We will utilize the Diabetes Action Canadian National Diabetes Repository as the data source. The Repository contains deidentified data from over 100,000 patients living with diabetes, currently from 4 Canadian provinces (Ontario, Manitoba, Quebec, and Alberta). Data are extracted from primary care EMRs of consenting family physicians and nurse practitioners by regional Practice Based Research Networks who are members of the Canadian Primary Care Sentinel Surveillance Network (CPCSSN) and are managed using previously described processes developed through CPCSSN [61]. The Repository provides a Secure Analytic Virtual Environment, which is a privacy compliant research platform in a high-performance computing center. Approved researchers access the Secure Analytic Virtual Environment remotely to analyze datasets derived from Repository data. All projects are reviewed by the Repository’s Research Governing Committee, composed of at least 50% patients, to ensure the project’s values are consistent with those of patients living with diabetes and of their caregivers. This project was reviewed and approved by the Research Governing Committee.

Deidentified patient data from contributing practices in the Diabetes Repository include the following: (1) patient demographic characteristics, (2) patient health conditions, (3) physical and laboratory examinations, (4) medication prescriptions, (5) risk factors, and (6) comorbidities. A data dictionary that provides information on data elements is available at the Diabetes Action Canada website.

Figure 2. Cohort participant selection for the association between treatment adherence and cardiovascular disease (CVD) morbidity and mortality.
View this figure
Figure 3. Cohort participant selection for the association between treatment adherence and clinical outcomes. CVD: cardiovascular disease; SBP:systolic blood pressure; DBP: diastolic blood pressure; HbA1c: glycated hemoglobin; LDL-C: low-density lipoprotein cholesterol.
View this figure

Exposure and Study Outcomes

Treatment Adherence Rate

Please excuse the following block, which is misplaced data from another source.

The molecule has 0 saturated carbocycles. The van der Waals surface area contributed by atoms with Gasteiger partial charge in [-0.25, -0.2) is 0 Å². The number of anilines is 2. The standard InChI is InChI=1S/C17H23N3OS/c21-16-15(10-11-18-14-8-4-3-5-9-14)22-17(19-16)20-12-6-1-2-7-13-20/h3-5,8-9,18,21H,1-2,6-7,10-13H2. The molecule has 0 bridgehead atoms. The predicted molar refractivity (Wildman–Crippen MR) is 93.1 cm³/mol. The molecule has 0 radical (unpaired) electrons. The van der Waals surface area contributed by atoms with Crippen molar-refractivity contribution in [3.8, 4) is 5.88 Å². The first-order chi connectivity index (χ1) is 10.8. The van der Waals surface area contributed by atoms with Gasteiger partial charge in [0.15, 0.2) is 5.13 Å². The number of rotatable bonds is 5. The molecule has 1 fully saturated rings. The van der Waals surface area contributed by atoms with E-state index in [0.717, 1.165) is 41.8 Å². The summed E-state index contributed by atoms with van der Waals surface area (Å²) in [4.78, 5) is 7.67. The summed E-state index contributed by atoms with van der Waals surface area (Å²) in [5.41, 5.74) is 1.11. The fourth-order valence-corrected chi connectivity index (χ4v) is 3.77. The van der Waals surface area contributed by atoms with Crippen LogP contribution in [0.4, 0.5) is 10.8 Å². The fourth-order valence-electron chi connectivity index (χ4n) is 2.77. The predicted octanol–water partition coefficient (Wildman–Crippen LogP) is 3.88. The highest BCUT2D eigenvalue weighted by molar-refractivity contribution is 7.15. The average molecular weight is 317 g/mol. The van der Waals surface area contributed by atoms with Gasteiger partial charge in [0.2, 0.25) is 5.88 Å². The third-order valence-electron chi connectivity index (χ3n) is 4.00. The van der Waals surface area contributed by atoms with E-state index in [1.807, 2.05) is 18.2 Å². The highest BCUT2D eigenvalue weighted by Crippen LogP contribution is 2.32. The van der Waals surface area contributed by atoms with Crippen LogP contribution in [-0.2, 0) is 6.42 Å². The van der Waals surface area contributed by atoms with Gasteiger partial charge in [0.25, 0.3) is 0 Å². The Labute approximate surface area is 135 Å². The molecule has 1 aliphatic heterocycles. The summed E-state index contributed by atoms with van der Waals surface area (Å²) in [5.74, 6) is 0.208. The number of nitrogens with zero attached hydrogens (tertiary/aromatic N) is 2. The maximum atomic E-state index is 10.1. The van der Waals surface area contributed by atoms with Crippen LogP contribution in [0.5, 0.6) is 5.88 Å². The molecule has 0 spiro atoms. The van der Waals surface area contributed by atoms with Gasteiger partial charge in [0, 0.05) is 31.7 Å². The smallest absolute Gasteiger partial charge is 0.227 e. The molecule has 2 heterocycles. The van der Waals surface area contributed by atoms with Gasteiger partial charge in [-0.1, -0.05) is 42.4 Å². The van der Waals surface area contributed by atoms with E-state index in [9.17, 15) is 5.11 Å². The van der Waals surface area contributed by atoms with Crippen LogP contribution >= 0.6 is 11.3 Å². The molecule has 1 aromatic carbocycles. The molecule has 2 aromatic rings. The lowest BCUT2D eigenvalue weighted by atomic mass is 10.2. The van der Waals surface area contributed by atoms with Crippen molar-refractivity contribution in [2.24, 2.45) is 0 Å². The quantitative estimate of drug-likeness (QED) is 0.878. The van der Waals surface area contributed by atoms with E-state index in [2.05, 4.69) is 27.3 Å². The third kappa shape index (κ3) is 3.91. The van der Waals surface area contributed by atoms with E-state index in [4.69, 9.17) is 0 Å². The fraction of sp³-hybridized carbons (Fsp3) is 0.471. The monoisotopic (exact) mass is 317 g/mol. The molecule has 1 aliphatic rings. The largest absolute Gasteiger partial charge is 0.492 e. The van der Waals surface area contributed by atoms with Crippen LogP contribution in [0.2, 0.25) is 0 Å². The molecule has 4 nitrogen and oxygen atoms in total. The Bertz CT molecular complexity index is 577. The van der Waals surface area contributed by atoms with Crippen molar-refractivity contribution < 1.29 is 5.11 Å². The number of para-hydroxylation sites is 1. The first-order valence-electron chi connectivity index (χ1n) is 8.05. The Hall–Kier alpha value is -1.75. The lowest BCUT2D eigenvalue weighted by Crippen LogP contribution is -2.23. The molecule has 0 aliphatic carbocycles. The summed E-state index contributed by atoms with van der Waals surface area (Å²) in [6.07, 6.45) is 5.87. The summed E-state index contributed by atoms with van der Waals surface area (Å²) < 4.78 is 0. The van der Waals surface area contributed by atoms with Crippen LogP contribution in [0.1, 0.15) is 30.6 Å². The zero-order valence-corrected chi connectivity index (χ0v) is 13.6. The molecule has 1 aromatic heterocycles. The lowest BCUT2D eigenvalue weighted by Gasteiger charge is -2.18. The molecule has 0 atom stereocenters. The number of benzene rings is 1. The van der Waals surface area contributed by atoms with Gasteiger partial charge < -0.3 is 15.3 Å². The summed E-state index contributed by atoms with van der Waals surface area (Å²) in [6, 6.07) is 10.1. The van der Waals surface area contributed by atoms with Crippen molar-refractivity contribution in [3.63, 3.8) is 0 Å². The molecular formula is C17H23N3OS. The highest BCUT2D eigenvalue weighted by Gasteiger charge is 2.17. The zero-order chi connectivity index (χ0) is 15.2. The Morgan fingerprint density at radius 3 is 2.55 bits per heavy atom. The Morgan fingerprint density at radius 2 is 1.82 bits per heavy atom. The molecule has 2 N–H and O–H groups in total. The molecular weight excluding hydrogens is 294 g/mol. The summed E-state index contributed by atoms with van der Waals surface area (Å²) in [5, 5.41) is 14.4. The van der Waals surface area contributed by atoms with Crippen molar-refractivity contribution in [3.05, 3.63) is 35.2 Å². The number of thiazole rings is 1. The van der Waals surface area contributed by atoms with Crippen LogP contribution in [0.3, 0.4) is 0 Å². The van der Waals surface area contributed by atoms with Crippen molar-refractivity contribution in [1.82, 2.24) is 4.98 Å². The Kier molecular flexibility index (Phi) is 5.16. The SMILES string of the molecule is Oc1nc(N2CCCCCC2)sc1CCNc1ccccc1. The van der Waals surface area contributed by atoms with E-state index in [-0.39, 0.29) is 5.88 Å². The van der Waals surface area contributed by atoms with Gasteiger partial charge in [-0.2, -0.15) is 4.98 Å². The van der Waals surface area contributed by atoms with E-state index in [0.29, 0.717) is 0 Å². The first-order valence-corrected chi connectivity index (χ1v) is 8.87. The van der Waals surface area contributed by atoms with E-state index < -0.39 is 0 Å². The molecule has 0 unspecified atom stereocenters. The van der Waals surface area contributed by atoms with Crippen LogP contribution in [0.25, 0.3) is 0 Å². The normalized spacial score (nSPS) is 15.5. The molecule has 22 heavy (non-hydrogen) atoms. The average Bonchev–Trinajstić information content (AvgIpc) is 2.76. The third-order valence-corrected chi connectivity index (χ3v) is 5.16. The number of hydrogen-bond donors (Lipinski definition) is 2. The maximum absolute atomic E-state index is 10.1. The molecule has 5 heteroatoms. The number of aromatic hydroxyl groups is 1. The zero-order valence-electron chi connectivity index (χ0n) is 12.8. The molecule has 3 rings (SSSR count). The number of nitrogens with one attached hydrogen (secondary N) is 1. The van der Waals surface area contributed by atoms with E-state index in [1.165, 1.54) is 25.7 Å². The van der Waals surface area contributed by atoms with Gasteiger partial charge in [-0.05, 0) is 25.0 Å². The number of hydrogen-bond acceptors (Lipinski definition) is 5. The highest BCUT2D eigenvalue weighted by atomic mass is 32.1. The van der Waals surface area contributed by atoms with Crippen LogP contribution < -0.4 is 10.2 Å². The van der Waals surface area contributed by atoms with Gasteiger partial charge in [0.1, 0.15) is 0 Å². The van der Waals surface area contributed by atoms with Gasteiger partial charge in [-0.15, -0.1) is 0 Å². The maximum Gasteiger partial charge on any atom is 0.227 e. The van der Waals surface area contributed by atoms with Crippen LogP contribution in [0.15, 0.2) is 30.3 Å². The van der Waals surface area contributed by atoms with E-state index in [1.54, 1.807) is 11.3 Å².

Medication adherence rate is considered the exposure of interest. Medications will be classified as (1) antidiabetic medications, including metformin, sulfonylurea, and insulin, inhibitors of dipeptidyl peptidase 4, meglitinide, sodium-glucose cotransporter-2 inhibitors, thiazolidinedione, and alpha-glucosidase enzymes, (2) antihypertensive medications, including angiotensin converting enzyme inhibitors, thiazide diuretics, beta-blockers, calcium channel blockers, and angiotensin II receptor blockers, (3) statins, and (4) aspirin. We will measure patient adherence to each type of prescription if prescribed. Theoretically, the adherence rate could be calculated based on the prescription date and refills. However, we cannot depend on the refills as this information varies highly among primary care physicians (eg, some refilled every 3 months, others provided multiple repeats) [62]. Previous research indicated that lag-lead approach is feasible to estimate adherence based on time-dependent associations between different variables (or the same variable) in longitudinal data analysis [63]. We will use this approach to account for the variation in refills. Based on a study using the CPCSSN database, we assume that patients adhered to medications if they had any prescription record in the 4 preceding quarters and 1 quarter after each quarter of interest (lag4, lead1) [64].

Cardiovascular Disease Morbidity and Mortality

The primary outcome is the risk of any acute severe CVD events including mortality to identify cohort members who developed acute severe CVD events or who died from acute severe CVD events during the follow-up. Acute severe CVD events are defined based on the World Health Organization’s Monitoring Trends and Determinants in Cardiovascular Disease Project, including acute coronary heart disease (ICD-9 code 410-412, 414), stroke (ICD-9 code 430-438), and heart failure (ICD-9 code 428) [26,65,66].

We could not access the cause of mortality among patients in this cohort owing to data limitation. Thus, we estimate the cause of mortality based on previous research by Bundy et al who offer a method to estimate the association between systolic blood pressure and CVD mortality [67]. We will apply this method to identify cohort members who died from CVD events during the follow-up. This method assumes that the number of CVD deaths could be increased if the population developed higher systolic blood pressure treatment levels. The number of CVD deaths will be computed using systolic blood pressure distributions and the population attributable risks (PARs) related to systolic blood pressure level. A given PAR represents the proportion of CVD deaths that could be increased by higher systolic blood pressure levels. We will divide the most recent systolic blood pressure level into 8 categories (<130, 130-134, 135-139, 140-144, 145-149, 150-154, 155-159, and ≥160 mmHg). The PARs will be calculated using the formula given in Figure 4, where pi is the proportion of the systolic blood pressure category i, HRi is the hazard ratio of CVD deaths in the systolic blood pressure category i, and k is the total number of systolic blood pressure categories. To estimate hazard ratios for CVD mortality comparing each of the 8 systolic blood pressure categories, Bundy et al conducted a network meta-analysis of 42 antihypertensive clinical trials [68]. We will use the hazard ratio of CVD death from the meta-analysis study conducted by Bundy et al. For patients who died during the follow-up period, we assume that the patient died from CVD events if the PAR was higher than 50%.